Strong Female Characters

After reading about¬†the Black Widow controversy, I’ve been thinking a lot about strong female characters. How we write them. How we define them.

You see, there’s a tone to that article that really bothers me. There’s a scorn for motherhood and the desire for children that’s stuck with me for days after reading it. When did we start defining “strong” by scorning all things traditionally female? Why couldn’t a kick-ass assassin regret having sterilization surgery? That’s kind of a big deal.

Have I missed the articles about how having a family tucked away in a farmhouse weakens Hawkeye’s big character reveal? Scorn for “Daddy Hawkeye”? Clearly, he is no longer a strong male character. Right?

I guess, when it comes down to it, my question is this: When did “strong female” become “solo woman who does nothing but kick ass”?¬†

I love women who can fight. I’ve always loved the idea of female warriors. But that isn’t–and shouldn’t be–all that makes a woman strong. It’s not ideal or practical. Not even for men. There are plenty of guys out there who can’t fight, after all.

Strong is the mother who gets up at all hours with her small children and still does her job. Strong is the woman who doesn’t want children and spends her days kicking ass at a job she loves. Or–dare I say it–the dad who stays at home with his children and gives a big middle finger to a society who says that makes him weak.

I want my characters to be defined as “strong” because of who they are, not what they do. Integrity, loyalty, bravery, tenacity, purpose. But most of all? Deciding what they want and going for it.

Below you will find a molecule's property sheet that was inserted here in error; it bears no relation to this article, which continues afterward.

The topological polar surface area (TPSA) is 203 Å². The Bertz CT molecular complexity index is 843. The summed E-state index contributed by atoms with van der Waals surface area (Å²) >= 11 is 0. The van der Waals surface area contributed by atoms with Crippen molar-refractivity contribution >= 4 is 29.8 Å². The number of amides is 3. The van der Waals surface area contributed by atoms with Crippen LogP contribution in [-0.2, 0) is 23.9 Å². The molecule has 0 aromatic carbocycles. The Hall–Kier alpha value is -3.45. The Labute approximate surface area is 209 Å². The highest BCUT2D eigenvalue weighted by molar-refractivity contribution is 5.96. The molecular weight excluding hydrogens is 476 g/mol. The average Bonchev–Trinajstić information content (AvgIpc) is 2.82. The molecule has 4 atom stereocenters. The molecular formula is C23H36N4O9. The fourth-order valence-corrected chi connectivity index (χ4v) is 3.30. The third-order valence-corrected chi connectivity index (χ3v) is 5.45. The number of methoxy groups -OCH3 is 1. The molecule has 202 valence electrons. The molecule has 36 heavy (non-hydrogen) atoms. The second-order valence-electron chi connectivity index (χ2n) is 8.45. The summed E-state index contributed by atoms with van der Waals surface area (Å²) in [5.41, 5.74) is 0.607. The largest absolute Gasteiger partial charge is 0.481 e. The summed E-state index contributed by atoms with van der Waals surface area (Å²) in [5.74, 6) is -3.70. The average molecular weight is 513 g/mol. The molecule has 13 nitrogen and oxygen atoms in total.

Even if what they want is “only” having babies.



The Importance of Letting Go

Kill your darlings.

Words a writer will hear over and over. But what does the saying really mean?

I thought I knew when I did my first revision. It wasn’t too bad. Go through what I’d written and take out the lines that didn’t work, even if I loved them. Rework the draft no matter what. A long task, but not as painful as it could have been. As I’d heard.

Then I started submitting.

To be clear, I didn’t submit “for the feedback.” I’d never do that–that’s mean to all involved. I just didn’t know what I didn’t know. And there was nothing really all that wrong with the manuscript. It was fine.

I heard that over and over during workshops and conferences. “It’s okay.” “It’s fine.” “Nothing wrong with it.” It did fairly well in the contest I entered. For the longest time, I wavered back and forth on whether I should revise again, especially after the contest win.

Then I received the best rejection of my life.

It was something like this: “The characters were interesting, but the writing just wasn’t compelling enough.” It hurt. It hit hard. I wondered if I should give up.

Then I killed my darlings.

During the last year, I’ve made a lot of writer friends. I’ve watched professional authors talk about rewriting entire manuscripts. And so the proverbial light bulb went off: Sometimes it isn’t a matter of reworking what is there.

Sometimes you have to let it go and start with a blank page.

It’s hard to cut loose the things you’ve written. The words that seemed so perfect at the time. But you know what? There’s a lot of freedom there, too.